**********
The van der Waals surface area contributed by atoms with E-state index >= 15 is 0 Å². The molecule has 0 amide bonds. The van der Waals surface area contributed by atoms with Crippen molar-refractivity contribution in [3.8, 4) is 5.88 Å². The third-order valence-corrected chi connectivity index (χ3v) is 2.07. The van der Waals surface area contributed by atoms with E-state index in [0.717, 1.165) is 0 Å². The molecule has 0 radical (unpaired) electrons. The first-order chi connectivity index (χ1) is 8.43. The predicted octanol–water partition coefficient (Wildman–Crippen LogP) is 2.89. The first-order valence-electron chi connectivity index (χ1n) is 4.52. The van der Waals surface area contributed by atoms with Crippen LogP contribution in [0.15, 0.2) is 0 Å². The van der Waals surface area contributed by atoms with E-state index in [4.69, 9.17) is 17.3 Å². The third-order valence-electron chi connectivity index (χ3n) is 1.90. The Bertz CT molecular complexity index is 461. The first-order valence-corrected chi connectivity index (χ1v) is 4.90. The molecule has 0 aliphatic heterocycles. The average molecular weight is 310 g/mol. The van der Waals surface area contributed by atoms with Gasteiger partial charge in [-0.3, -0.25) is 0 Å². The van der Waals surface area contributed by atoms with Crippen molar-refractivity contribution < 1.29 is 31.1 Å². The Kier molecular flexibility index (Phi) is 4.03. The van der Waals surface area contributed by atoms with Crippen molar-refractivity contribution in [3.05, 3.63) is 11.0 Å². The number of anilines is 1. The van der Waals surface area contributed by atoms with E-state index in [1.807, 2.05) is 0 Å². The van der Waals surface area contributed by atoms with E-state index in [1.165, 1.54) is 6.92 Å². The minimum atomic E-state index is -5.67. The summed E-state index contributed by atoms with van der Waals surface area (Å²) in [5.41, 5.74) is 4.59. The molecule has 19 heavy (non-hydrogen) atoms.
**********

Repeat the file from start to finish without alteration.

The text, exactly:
The van der Waals surface area contributed by atoms with E-state index >= 15 is 0 Å². The molecule has 0 amide bonds. The van der Waals surface area contributed by atoms with Crippen molar-refractivity contribution in [3.8, 4) is 5.88 Å². The third-order valence-corrected chi connectivity index (χ3v) is 2.07. The van der Waals surface area contributed by atoms with E-state index in [0.717, 1.165) is 0 Å². The molecule has 0 radical (unpaired) electrons. The first-order chi connectivity index (χ1) is 8.43. The predicted octanol–water partition coefficient (Wildman–Crippen LogP) is 2.89. The first-order valence-electron chi connectivity index (χ1n) is 4.52. The van der Waals surface area contributed by atoms with Crippen LogP contribution in [0.15, 0.2) is 0 Å². The van der Waals surface area contributed by atoms with E-state index in [4.69, 9.17) is 17.3 Å². The third-order valence-electron chi connectivity index (χ3n) is 1.90. The Bertz CT molecular complexity index is 461. The first-order valence-corrected chi connectivity index (χ1v) is 4.90. The molecule has 0 aliphatic heterocycles. The average molecular weight is 310 g/mol. The van der Waals surface area contributed by atoms with Gasteiger partial charge in [-0.3, -0.25) is 0 Å². The van der Waals surface area contributed by atoms with Crippen molar-refractivity contribution < 1.29 is 31.1 Å². The Kier molecular flexibility index (Phi) is 4.03. The van der Waals surface area contributed by atoms with Crippen molar-refractivity contribution in [3.05, 3.63) is 11.0 Å². The number of anilines is 1. The van der Waals surface area contributed by atoms with E-state index in [1.807, 2.05) is 0 Å². The van der Waals surface area contributed by atoms with E-state index in [1.165, 1.54) is 6.92 Å². The minimum atomic E-state index is -5.67. The summed E-state index contributed by atoms with van der Waals surface area (Å²) in [5.41, 5.74) is 4.59. The molecule has 19 heavy (non-hydrogen) atoms.